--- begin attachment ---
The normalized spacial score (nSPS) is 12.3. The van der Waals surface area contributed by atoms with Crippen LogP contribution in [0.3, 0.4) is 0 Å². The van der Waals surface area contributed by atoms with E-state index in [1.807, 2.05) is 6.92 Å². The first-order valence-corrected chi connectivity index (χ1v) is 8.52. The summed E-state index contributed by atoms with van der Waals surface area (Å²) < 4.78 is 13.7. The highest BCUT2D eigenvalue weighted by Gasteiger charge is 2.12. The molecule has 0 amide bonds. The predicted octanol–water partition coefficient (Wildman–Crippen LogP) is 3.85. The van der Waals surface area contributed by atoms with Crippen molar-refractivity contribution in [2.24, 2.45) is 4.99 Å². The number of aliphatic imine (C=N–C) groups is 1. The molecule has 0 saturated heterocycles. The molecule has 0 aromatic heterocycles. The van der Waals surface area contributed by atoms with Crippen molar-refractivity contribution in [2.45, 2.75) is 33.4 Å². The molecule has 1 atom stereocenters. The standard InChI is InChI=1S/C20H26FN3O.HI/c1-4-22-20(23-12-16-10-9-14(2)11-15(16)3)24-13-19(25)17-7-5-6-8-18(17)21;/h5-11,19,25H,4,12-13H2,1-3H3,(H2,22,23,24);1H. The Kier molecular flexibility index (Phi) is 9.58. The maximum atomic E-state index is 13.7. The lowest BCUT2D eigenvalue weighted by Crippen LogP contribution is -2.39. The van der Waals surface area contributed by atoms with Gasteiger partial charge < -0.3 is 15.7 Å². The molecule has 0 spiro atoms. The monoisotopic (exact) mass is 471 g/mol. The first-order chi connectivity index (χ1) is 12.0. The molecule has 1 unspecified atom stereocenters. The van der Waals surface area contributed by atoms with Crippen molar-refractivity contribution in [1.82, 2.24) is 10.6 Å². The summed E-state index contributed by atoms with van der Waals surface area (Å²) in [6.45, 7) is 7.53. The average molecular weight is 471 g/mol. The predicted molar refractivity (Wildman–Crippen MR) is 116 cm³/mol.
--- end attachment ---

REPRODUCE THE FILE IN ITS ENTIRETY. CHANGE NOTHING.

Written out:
The normalized spacial score (nSPS) is 12.3. The van der Waals surface area contributed by atoms with Crippen LogP contribution in [0.3, 0.4) is 0 Å². The van der Waals surface area contributed by atoms with E-state index in [1.807, 2.05) is 6.92 Å². The first-order valence-corrected chi connectivity index (χ1v) is 8.52. The summed E-state index contributed by atoms with van der Waals surface area (Å²) < 4.78 is 13.7. The highest BCUT2D eigenvalue weighted by Gasteiger charge is 2.12. The molecule has 0 amide bonds. The predicted octanol–water partition coefficient (Wildman–Crippen LogP) is 3.85. The van der Waals surface area contributed by atoms with Crippen molar-refractivity contribution in [2.24, 2.45) is 4.99 Å². The number of aliphatic imine (C=N–C) groups is 1. The molecule has 0 saturated heterocycles. The molecule has 0 aromatic heterocycles. The van der Waals surface area contributed by atoms with Crippen molar-refractivity contribution in [2.45, 2.75) is 33.4 Å². The molecule has 1 atom stereocenters. The standard InChI is InChI=1S/C20H26FN3O.HI/c1-4-22-20(23-12-16-10-9-14(2)11-15(16)3)24-13-19(25)17-7-5-6-8-18(17)21;/h5-11,19,25H,4,12-13H2,1-3H3,(H2,22,23,24);1H. The Kier molecular flexibility index (Phi) is 9.58. The maximum atomic E-state index is 13.7. The lowest BCUT2D eigenvalue weighted by Crippen LogP contribution is -2.39. The van der Waals surface area contributed by atoms with Gasteiger partial charge < -0.3 is 15.7 Å². The molecule has 0 spiro atoms. The monoisotopic (exact) mass is 471 g/mol. The first-order chi connectivity index (χ1) is 12.0. The molecule has 1 unspecified atom stereocenters. The van der Waals surface area contributed by atoms with Crippen molar-refractivity contribution in [1.82, 2.24) is 10.6 Å². The summed E-state index contributed by atoms with van der Waals surface area (Å²) in [6.45, 7) is 7.53. The average molecular weight is 471 g/mol. The predicted molar refractivity (Wildman–Crippen MR) is 116 cm³/mol.